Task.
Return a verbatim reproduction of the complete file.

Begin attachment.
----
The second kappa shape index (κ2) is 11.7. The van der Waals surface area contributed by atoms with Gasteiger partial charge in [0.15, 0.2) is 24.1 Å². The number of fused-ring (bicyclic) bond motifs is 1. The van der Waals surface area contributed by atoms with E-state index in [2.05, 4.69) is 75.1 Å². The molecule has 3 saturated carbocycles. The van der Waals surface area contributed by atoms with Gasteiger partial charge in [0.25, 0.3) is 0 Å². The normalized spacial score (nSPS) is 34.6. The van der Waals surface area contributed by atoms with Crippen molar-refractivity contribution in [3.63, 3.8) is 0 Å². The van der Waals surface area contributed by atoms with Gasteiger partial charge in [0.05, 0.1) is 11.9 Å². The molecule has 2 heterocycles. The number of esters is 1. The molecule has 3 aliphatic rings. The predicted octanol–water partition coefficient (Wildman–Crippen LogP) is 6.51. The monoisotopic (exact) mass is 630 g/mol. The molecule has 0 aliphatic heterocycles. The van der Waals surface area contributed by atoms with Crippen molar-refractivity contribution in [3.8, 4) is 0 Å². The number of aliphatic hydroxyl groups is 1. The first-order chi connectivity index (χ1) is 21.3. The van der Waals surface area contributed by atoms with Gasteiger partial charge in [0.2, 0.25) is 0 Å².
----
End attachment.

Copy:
The second kappa shape index (κ2) is 11.7. The van der Waals surface area contributed by atoms with Gasteiger partial charge in [0.15, 0.2) is 24.1 Å². The number of fused-ring (bicyclic) bond motifs is 1. The van der Waals surface area contributed by atoms with E-state index in [2.05, 4.69) is 75.1 Å². The molecule has 3 saturated carbocycles. The van der Waals surface area contributed by atoms with Gasteiger partial charge in [0.25, 0.3) is 0 Å². The normalized spacial score (nSPS) is 34.6. The van der Waals surface area contributed by atoms with Crippen molar-refractivity contribution in [3.63, 3.8) is 0 Å². The van der Waals surface area contributed by atoms with Gasteiger partial charge in [0.05, 0.1) is 11.9 Å². The molecule has 2 heterocycles. The number of esters is 1. The molecule has 3 aliphatic rings. The predicted octanol–water partition coefficient (Wildman–Crippen LogP) is 6.51. The monoisotopic (exact) mass is 630 g/mol. The molecule has 0 aliphatic heterocycles. The van der Waals surface area contributed by atoms with Crippen molar-refractivity contribution in [3.8, 4) is 0 Å². The number of aliphatic hydroxyl groups is 1. The first-order chi connectivity index (χ1) is 21.3. The van der Waals surface area contributed by atoms with Gasteiger partial charge in [0.2, 0.25) is 0 Å².